As part of the reforms introduced into the Corporations Act, professional standards now apply to:
- Australian financial services (AFS) licensees and limited AFS licensees
- financial advisers who provide personal advice on one or more relevant financial products to retail clients, and
- anyone who wants to become a financial adviser.
AFS licensees and limited AFS licensees have an obligation to ensure the financial advisers they have authorised comply with the professional standards.
For each financial adviser, an AFS licensee must:
- appoint them to the Financial Advisers Register
- ensure they have a qualification that meets the education standard
- ensure they have passed the Financial Adviser Standards and Ethics Authority (FASEA) exam
- establish a policy to plan and monitor their professional year (for provisional financial advisers)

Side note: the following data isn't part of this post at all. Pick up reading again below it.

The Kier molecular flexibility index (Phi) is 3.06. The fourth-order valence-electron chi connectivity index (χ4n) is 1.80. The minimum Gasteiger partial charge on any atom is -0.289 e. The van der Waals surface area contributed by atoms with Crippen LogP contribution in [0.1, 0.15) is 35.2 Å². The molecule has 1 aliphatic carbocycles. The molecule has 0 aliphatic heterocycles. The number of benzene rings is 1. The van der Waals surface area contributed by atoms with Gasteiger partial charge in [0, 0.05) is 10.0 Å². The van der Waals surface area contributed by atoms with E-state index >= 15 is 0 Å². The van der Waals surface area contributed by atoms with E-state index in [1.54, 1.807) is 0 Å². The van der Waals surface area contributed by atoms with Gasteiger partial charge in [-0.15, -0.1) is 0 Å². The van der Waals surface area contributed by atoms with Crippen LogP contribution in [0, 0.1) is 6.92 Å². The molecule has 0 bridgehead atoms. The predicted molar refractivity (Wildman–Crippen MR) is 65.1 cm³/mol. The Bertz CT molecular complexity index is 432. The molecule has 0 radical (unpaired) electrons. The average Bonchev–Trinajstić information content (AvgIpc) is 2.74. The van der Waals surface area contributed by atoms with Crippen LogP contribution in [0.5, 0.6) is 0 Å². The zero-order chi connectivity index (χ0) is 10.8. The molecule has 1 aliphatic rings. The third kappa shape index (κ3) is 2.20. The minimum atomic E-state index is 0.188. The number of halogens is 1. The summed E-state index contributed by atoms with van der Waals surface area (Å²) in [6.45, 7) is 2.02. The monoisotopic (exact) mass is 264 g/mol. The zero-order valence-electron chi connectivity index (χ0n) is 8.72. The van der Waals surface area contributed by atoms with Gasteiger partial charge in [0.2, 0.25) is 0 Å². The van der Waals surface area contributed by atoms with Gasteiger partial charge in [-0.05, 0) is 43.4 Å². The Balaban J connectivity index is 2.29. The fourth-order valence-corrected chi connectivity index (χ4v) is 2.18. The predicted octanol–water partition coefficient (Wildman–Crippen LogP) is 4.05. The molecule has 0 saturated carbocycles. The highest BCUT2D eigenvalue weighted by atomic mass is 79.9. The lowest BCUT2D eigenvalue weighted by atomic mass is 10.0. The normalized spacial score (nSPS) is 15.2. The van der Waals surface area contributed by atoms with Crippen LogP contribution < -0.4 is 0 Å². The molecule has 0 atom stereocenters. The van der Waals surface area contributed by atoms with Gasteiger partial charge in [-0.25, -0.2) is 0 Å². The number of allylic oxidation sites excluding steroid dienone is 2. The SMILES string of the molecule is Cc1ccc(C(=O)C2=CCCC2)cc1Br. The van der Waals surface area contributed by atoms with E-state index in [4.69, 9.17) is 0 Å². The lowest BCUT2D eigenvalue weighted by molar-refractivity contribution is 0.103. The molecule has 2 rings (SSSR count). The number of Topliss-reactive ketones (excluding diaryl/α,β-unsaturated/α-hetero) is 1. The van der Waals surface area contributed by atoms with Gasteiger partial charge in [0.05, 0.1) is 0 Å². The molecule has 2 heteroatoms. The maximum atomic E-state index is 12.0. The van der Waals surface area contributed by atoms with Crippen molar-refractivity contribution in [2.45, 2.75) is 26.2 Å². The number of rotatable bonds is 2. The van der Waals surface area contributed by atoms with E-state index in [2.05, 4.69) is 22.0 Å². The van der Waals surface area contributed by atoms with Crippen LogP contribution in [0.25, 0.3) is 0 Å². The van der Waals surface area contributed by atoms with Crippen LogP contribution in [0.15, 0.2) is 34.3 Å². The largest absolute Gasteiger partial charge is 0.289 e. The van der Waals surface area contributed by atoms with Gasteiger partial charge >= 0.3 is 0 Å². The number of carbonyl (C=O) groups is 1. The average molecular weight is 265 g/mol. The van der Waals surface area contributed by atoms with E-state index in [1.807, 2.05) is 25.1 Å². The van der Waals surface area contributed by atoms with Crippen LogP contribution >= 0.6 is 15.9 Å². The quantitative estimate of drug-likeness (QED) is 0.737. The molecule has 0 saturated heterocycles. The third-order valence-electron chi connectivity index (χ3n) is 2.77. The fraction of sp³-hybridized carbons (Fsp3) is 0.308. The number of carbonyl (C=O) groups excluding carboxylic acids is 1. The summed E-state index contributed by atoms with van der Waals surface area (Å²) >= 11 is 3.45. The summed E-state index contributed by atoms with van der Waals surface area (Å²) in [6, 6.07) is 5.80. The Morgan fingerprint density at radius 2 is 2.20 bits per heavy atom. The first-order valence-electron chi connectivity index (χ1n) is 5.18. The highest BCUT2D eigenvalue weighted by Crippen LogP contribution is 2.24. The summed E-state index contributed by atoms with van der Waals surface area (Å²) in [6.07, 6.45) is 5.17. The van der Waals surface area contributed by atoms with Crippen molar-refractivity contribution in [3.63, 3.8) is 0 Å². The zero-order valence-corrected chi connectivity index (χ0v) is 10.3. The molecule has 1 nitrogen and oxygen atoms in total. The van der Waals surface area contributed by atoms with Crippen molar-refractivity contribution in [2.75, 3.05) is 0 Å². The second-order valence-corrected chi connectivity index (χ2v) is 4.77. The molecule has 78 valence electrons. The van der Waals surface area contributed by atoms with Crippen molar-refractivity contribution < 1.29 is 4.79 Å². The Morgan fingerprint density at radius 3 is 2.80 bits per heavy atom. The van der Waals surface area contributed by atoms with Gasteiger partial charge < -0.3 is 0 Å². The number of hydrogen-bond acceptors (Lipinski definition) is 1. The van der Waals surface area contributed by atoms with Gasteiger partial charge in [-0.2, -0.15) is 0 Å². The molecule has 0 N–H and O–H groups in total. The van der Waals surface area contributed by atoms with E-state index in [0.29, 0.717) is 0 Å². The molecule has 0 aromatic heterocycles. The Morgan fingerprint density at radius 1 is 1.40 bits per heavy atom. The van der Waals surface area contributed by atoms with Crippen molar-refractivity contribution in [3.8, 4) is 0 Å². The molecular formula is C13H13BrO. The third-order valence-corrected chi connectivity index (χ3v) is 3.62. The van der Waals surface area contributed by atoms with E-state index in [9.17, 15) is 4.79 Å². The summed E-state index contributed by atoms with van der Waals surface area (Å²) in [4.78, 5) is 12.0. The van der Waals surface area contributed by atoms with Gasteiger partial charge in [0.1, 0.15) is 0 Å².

- develop a continuing professional development (CPD) policy, and plan and approve 70 per cent of their CPD activities, and
- take reasonable steps to ensure they comply with the Code of Ethics.
Existing financial advisers
An existing financial adviser (existing provider) is a person who:
- was listed on the Financial Advisers Register as being authorised to give personal advice (as an AFS licensee or on behalf of an AFS licensee)
between 1 January 2016 and 1 January 2019 (either as ‘Current appointment(s)’ or ‘Previous appointment(s)'), and
- on 1 January 2019 was not banned, disqualified or subject to an enforceable undertaking.
The professional standards require existing financial advisers to:
- bring their qualification up to an approved degree or equivalent level, which includes completing a course on the FASEA Code of Ethics.
- pass the FASEA exam, and
- Depending on their current qualifications, an existing financial adviser may need to do a graduate diploma, bachelor degree, masters degree, or only the FASEA Code of Ethics bridging course.
Existing financial advisers must also continue to complete CPD activities each year and comply with Code of Ethics.
The reforms do not apply to Advisors who provide general advice and it is the responsibility of the AFS licensee to have adequate controls in place to manage and issues exemptions to the reforms.